Victoria Hawkin's week: Crying shame

Human emotion is a funny old thing. One minute you're on an adrenalin high and couldn't be more ecstatic - like a couple of weeks back when my big boy announced he's going to become a dad and I went though the first few days gloriously savouring the news over and over again with a stupid Cheshire Cat grin plastered across my face.

Human emotion is a funny old thing. One minute you're on an adrenalin high and couldn't be more ecstatic - like a couple of weeks back when my big boy announced he's going to become a dad and I went though the first few days gloriously savouring the news over and over again with a stupid Cheshire Cat grin plastered across my face.

Then exactly a week later and Mr H and I both found ourselves in such a distressed state we could barely talk and my face ached from the effort of trying not to cry constantly. Only we have just lost our lovely 12-year-old black flatcoat Martha, not just a mere dog but a true companion and in her time a champion swimmer and diver, maniacal heath marathon runner, tunnel digger, rabbiter and friend, and, let's not forget, also the mum of eight fine pups.

She never did have much of a brain, she suffered (or we did) from selective hearing and she wasn't exactly over-obedient but we loved her dearly. Nor did she demand anything from us, she never went upstairs, she ate horrid dried food as decreed by her master and only once got me when she refused to eat - for five days (on holiday in Cornwall) - when I caved in and bought her a Cornish pastie.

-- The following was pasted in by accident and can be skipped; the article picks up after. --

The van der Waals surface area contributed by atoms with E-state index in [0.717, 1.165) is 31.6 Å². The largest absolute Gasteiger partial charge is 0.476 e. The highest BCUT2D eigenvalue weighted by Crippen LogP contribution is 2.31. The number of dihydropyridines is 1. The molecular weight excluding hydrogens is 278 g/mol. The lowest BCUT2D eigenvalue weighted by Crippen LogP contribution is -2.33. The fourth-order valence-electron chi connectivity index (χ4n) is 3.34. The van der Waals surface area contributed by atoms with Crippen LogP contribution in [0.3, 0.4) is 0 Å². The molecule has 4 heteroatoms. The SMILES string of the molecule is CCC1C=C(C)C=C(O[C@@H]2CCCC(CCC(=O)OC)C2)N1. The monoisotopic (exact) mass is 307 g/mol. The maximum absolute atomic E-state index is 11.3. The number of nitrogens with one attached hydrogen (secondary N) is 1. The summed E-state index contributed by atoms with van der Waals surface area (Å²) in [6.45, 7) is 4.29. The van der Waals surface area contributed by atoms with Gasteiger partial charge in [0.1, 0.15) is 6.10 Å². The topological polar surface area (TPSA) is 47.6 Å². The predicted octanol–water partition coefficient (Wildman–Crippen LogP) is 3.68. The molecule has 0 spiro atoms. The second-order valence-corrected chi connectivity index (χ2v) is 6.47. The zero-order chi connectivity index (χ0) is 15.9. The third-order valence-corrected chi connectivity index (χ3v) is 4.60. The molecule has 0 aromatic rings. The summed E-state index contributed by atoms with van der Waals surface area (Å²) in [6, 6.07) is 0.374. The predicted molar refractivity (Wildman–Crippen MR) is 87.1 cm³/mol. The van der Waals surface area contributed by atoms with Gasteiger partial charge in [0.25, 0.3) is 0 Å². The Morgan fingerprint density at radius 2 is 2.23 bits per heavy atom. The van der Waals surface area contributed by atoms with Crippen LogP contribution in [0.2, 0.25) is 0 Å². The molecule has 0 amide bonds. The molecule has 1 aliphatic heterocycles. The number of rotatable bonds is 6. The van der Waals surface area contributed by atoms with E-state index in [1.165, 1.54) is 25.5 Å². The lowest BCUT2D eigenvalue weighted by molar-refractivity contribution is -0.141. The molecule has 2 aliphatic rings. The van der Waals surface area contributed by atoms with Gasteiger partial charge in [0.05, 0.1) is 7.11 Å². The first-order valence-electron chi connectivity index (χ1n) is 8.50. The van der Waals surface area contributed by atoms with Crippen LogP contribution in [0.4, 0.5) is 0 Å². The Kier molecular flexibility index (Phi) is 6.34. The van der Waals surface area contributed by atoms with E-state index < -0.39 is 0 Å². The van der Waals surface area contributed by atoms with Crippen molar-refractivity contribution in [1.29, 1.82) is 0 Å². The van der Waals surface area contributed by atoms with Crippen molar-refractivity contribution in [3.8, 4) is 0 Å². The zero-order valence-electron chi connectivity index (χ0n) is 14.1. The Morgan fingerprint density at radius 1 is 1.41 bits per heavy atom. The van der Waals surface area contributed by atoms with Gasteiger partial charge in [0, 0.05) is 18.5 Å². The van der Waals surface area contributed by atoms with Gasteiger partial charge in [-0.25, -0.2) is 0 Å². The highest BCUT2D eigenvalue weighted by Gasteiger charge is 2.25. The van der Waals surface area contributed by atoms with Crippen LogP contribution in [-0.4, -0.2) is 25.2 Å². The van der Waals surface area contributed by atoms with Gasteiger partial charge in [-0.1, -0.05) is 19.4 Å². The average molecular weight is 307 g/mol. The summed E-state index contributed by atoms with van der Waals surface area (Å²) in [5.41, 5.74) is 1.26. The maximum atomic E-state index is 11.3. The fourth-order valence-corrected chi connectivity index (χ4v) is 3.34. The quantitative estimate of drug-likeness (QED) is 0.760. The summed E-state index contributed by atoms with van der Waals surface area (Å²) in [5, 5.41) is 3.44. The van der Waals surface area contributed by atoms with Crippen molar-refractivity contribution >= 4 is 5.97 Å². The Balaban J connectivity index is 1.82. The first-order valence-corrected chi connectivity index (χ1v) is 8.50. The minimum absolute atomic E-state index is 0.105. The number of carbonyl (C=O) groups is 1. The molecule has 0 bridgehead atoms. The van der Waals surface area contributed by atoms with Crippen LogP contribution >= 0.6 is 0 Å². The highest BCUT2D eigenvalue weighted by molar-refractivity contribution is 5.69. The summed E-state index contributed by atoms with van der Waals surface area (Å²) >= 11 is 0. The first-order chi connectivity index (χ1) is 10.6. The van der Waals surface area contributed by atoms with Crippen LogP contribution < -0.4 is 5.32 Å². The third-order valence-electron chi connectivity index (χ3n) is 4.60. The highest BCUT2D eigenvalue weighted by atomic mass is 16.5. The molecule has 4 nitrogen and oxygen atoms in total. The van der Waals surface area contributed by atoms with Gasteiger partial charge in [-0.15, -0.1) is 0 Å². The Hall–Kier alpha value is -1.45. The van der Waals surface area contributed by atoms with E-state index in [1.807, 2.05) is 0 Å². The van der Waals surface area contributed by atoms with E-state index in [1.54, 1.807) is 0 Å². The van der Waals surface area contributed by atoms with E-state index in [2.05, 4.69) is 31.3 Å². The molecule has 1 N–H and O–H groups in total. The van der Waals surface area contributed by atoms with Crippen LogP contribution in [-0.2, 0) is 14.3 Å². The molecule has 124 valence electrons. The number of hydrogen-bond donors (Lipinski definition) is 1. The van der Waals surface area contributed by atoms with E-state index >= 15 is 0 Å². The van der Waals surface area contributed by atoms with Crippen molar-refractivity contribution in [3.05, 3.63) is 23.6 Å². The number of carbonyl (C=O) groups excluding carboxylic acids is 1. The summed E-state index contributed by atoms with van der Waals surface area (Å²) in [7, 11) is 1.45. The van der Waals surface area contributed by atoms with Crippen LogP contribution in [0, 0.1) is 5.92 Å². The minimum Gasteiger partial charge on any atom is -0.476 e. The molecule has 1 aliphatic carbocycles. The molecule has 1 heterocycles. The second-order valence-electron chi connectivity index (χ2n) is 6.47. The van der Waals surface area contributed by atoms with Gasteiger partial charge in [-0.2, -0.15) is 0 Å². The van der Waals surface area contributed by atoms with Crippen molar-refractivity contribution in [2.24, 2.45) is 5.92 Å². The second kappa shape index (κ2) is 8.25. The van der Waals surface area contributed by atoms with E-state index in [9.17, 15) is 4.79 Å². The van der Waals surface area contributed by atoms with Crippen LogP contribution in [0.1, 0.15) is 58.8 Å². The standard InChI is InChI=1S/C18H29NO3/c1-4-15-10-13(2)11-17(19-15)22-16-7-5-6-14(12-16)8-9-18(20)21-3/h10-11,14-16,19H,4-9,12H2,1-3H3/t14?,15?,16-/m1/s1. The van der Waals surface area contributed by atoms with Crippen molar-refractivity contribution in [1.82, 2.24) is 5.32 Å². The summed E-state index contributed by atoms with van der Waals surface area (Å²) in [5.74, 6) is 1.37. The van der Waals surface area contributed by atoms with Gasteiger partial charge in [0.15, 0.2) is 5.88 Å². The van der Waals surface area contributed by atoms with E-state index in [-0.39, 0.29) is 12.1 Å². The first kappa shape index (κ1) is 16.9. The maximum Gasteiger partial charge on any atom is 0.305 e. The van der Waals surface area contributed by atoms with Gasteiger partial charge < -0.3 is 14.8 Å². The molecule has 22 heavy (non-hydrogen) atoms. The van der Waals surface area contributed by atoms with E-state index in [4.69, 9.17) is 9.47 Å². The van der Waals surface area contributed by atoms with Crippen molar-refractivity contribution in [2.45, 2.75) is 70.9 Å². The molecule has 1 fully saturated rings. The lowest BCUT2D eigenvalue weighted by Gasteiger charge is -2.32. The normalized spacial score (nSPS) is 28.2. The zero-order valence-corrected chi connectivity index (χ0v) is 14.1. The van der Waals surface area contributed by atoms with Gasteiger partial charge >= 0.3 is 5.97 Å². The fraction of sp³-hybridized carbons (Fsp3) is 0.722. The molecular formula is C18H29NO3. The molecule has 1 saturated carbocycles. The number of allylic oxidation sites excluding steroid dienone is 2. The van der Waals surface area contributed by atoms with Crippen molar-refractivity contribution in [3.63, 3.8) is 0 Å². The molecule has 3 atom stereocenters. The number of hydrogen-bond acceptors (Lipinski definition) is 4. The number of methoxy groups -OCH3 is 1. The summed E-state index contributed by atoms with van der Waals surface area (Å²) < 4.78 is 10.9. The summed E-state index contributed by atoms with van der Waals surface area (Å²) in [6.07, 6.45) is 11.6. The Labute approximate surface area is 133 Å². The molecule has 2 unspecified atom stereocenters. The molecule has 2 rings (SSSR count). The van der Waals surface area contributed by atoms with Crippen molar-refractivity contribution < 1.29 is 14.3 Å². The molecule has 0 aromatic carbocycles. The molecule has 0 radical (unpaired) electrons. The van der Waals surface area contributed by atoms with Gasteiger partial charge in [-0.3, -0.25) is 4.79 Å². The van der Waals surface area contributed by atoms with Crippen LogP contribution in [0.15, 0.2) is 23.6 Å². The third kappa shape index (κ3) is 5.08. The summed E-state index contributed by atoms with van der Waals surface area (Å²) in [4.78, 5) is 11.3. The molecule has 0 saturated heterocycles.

Lovely Martha didn't get so much ill as broken. About four months ago -probably having caught her back leg in a rabbit hole on one of her famous mad runs - she tore a cruciate ligament in her back leg and despite all best offices, from painkillers to fish oils, and hydrotherapy through to joint easers and anti-inflammatories, she just wasn't improving.


You may also want to watch:


At first she had been getting better, very slowly, and then it suddenly went pear-shaped again and she couldn't put her weight on her leg and she was in constant discomfort.

So one week exactly after having been going about grinning with baby joy, you found the old chap and myself hunched on the floor at the vet's feeling totally wretched, holding her head and talking to her as she was put to sleep.

Most Read

It was ghastly. For her it was mercifully swift as she slowly slumped and let go, found peace and slipped off to Doggy Heaven. For us it will take an age and we will miss her indescribably.

Become a Supporter

This newspaper has been a central part of community life for many years. Our industry faces testing times, which is why we're asking for your support. Every contribution will help us continue to produce local journalism that makes a measurable difference to our community.

Become a Supporter